'Clear the road' law set to take effect this weekend


Wednesday, October 29th 2003, 12:00 am
By: News On 6


You've probably always heard that if you're in a car accident, you should leave the car right where it happened. But Tulsa Police say you should move it instead.

And as News on 6 reporter Steve Berg tells us, a new law says so, too. Authorities say it will be a major U-turn in public thinking, but it has to be done. Just about everyone it seems has been told at one time or another to leave their car where it sits after an accident so police can investigate.

Bad idea, say police. Tulsa Police officer Craig Murray, "Other drivers in slowing down approaching that are causing secondary collisions. And those secondary collisions are causing injuries if not deaths and we're wanting to reduce that." And it happens more often than you might think.

As many as 20% of all highway crashes result as secondary incidence to other collisions. “For each additional minute that a primary crash takes to clear, the likelihood of a secondary crash occurrence increases 2.8%.”

So Oklahoma has passed a new "Clear the Road" law that takes effect November 1st. Police say if an accident has no injuries, no deaths, and no hazardous material, the people involved are responsible for doing everything they can to move the car off the roadway. "And movable means that it can be pushed, it can be driven, or that it can be towed off of the highway."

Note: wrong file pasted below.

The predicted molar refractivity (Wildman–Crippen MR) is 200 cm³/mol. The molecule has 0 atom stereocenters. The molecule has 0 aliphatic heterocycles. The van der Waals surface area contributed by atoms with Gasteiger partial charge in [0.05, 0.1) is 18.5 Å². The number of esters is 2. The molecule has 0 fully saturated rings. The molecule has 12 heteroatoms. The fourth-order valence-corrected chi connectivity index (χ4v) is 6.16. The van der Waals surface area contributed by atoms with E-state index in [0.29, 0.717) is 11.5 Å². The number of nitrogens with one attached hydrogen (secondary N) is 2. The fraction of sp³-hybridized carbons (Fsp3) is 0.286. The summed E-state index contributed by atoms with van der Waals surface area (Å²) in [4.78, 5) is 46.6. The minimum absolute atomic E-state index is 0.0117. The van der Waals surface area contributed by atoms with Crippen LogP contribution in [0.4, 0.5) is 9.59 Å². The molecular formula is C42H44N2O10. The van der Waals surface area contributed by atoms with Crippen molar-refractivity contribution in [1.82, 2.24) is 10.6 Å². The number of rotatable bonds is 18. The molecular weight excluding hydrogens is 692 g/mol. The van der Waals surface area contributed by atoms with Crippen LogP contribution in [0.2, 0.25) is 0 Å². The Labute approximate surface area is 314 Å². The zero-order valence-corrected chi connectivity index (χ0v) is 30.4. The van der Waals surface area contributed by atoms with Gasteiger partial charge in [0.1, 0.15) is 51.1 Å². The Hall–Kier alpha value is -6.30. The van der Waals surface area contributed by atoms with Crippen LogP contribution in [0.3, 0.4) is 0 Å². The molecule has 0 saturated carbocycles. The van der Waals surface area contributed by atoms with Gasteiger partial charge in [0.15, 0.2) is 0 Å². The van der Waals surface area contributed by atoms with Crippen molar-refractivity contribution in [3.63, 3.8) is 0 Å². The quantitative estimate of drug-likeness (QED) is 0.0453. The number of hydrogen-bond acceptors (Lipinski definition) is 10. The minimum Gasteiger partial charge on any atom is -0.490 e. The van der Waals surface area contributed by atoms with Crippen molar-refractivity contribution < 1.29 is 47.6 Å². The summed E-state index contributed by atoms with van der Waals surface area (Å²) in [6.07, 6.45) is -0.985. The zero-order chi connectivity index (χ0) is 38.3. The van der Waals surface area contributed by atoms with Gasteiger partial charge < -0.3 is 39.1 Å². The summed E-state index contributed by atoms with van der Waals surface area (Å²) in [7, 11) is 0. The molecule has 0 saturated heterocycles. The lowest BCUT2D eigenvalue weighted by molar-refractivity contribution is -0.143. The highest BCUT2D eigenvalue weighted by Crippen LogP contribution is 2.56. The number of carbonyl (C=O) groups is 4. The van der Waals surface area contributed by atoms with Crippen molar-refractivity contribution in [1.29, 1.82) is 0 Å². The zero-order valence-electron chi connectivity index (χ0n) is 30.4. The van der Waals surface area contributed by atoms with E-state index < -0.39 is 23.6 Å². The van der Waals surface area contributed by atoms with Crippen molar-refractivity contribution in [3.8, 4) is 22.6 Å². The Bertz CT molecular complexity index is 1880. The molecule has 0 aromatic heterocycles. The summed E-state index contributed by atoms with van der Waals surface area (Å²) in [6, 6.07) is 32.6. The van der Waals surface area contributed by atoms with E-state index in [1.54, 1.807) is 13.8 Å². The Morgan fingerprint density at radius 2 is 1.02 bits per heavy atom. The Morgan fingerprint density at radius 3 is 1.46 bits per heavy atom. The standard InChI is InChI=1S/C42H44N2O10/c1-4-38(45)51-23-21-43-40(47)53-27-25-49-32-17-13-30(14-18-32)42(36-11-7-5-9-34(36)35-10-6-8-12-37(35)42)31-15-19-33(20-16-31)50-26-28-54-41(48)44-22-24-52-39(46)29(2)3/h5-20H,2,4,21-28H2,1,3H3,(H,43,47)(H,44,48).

The same goes for any spilled cargo from an accident. Besides saving lives, police say it will save time and money to keep the highway traffic flowing. Authorities admit it might make it a little tougher to determine fault in a crash. But they say those concerns pale compared to their concerns about the secondary crashes.

Vehicles should be moved to the nearest shoulder, off-ramp shoulder, emergency pullout, or other safe location.

The law applies to city streets too. Police will only issue warnings until January 1st. After that, fines could range from $5 to $500.